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Cambridge University Science Magazine


Weighing 4 tonnes, at roughly 2 metres tall and a length of 4.5 metres, these so called ‘Siberian Unicorns’ were more similar to today’s Rhinoceros’ than mythical unicorns, with thick bodily hair and a single horn, as shown in artists reconstructions from more than 100 years ago.

E. sibiricum is thought to have ranged from eastern Russia to Kazakhstan, their territory extending from the river Don to Mongolia.

In a paper published in February 2016 in the American Journal of Applied Science, researchers from Tomsk State University (TSU), Russia, and Pavlodar State Pedagogical Institute, Kazakhstan, described the new location of the fossil mammals, extending the species habitat range to the southeastern part of the West Siberian Plain. Though lacking teeth to accurately identify the specimen’s age and gender, the well preserved skull was estimated to belong to an elderly male, at a larger size than any previously discovered in Eastern Europe.

Researchers are questioning how this unicorn survived hundreds of thousands of years longer than other members of the species. “Most likely, the south of Western Siberia was a refúgium, where this rhino persevered the longest in comparison with the rest of its range,” suggested Andrey Shpanski, a paleontologist at TSU. “Or it could have migrated and lived for a while on the more southern areas”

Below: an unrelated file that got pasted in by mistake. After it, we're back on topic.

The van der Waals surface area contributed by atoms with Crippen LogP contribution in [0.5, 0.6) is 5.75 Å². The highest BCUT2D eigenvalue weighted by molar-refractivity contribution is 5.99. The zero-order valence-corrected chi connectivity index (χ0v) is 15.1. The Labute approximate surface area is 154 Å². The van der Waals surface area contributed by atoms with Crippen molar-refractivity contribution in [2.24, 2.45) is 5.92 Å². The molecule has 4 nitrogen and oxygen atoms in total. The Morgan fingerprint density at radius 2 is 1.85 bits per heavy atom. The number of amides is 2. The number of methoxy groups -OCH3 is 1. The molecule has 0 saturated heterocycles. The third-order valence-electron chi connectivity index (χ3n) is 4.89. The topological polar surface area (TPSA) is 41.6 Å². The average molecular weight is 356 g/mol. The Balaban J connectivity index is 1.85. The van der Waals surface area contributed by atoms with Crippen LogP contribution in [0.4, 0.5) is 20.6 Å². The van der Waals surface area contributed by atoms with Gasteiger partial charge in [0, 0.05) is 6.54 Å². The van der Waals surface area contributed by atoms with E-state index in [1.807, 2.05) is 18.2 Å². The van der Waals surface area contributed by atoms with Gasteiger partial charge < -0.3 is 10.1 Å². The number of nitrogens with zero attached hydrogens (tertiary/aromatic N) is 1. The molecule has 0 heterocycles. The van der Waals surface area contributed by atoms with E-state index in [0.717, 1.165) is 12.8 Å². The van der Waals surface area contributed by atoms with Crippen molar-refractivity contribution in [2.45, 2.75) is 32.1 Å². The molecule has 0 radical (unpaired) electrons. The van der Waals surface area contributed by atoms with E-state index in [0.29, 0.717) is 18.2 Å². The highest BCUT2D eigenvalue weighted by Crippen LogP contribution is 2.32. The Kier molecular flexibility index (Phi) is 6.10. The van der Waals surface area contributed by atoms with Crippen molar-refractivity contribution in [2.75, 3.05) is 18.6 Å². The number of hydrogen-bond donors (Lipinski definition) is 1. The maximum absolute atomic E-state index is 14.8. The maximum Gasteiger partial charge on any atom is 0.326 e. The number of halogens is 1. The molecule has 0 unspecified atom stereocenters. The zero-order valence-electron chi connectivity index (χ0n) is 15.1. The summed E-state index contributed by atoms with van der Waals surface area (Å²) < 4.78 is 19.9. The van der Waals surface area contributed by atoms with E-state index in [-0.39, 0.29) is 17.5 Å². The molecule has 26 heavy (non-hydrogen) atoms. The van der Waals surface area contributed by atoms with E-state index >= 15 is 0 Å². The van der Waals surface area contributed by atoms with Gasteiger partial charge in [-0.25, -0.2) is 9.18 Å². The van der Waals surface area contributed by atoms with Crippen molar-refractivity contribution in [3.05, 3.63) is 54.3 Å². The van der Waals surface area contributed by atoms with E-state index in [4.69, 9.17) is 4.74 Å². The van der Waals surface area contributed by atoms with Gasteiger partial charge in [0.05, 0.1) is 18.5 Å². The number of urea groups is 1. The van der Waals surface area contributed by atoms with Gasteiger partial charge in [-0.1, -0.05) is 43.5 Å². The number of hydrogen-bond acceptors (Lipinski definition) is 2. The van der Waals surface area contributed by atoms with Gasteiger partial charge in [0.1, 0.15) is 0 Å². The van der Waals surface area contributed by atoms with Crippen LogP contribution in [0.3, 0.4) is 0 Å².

Using radiocarbon dating methods in the 14CHRONO laboratory of Queen’s University, Belfast, researchers from TSU were able to date the well-preserved skull to the late Pleistocene, where crossing paths with humans was a possibility for these beasts. Humans were previously considered to have arrived the Siberian Arctic between 35,000 and 30,000 years ago, but evidence of a butchered mammoth carcass in 2012 pushed this estimate as far back as 45,000 years ago.

Currently, researchers are focusing on the environmental factors that played a part in the extinction of the species and the role migration played in its survival – concepts which may shed light on faunal migrations with contemporary climate change.

“Understanding of the past allows us to make more accurate predictions about natural processes in the near future,” said Shpansky.